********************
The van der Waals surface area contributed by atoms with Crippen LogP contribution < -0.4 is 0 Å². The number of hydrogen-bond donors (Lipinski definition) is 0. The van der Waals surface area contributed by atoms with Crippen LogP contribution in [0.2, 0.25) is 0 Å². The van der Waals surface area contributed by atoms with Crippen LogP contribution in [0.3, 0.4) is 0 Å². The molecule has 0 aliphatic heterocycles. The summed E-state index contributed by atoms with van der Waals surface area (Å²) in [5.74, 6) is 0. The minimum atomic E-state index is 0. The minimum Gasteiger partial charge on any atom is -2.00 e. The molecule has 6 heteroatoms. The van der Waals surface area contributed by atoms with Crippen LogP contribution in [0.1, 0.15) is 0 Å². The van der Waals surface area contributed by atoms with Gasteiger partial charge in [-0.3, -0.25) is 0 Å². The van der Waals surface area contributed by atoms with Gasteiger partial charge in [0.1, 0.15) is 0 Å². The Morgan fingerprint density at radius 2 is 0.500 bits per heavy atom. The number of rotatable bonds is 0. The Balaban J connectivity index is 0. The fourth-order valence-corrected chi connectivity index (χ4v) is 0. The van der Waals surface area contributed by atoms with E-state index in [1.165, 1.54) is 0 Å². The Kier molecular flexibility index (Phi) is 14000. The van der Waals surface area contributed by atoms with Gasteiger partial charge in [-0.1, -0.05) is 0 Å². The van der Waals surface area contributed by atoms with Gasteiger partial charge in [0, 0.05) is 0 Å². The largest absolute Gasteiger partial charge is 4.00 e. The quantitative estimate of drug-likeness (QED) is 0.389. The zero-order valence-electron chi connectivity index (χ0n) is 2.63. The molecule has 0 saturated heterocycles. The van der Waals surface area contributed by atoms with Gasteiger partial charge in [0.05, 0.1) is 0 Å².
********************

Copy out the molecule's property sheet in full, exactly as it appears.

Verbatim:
The van der Waals surface area contributed by atoms with Crippen LogP contribution < -0.4 is 0 Å². The number of hydrogen-bond donors (Lipinski definition) is 0. The van der Waals surface area contributed by atoms with Crippen LogP contribution in [0.2, 0.25) is 0 Å². The van der Waals surface area contributed by atoms with Crippen LogP contribution in [0.3, 0.4) is 0 Å². The molecule has 0 aliphatic heterocycles. The summed E-state index contributed by atoms with van der Waals surface area (Å²) in [5.74, 6) is 0. The minimum atomic E-state index is 0. The minimum Gasteiger partial charge on any atom is -2.00 e. The molecule has 6 heteroatoms. The van der Waals surface area contributed by atoms with Crippen LogP contribution in [0.1, 0.15) is 0 Å². The van der Waals surface area contributed by atoms with Gasteiger partial charge in [-0.3, -0.25) is 0 Å². The van der Waals surface area contributed by atoms with Gasteiger partial charge in [0.1, 0.15) is 0 Å². The Morgan fingerprint density at radius 2 is 0.500 bits per heavy atom. The number of rotatable bonds is 0. The Balaban J connectivity index is 0. The fourth-order valence-corrected chi connectivity index (χ4v) is 0. The van der Waals surface area contributed by atoms with E-state index in [1.165, 1.54) is 0 Å². The Kier molecular flexibility index (Phi) is 14000. The van der Waals surface area contributed by atoms with Gasteiger partial charge in [-0.1, -0.05) is 0 Å². The van der Waals surface area contributed by atoms with Gasteiger partial charge in [0, 0.05) is 0 Å². The largest absolute Gasteiger partial charge is 4.00 e. The quantitative estimate of drug-likeness (QED) is 0.389. The zero-order valence-electron chi connectivity index (χ0n) is 2.63. The molecule has 0 saturated heterocycles. The van der Waals surface area contributed by atoms with Gasteiger partial charge in [0.05, 0.1) is 0 Å².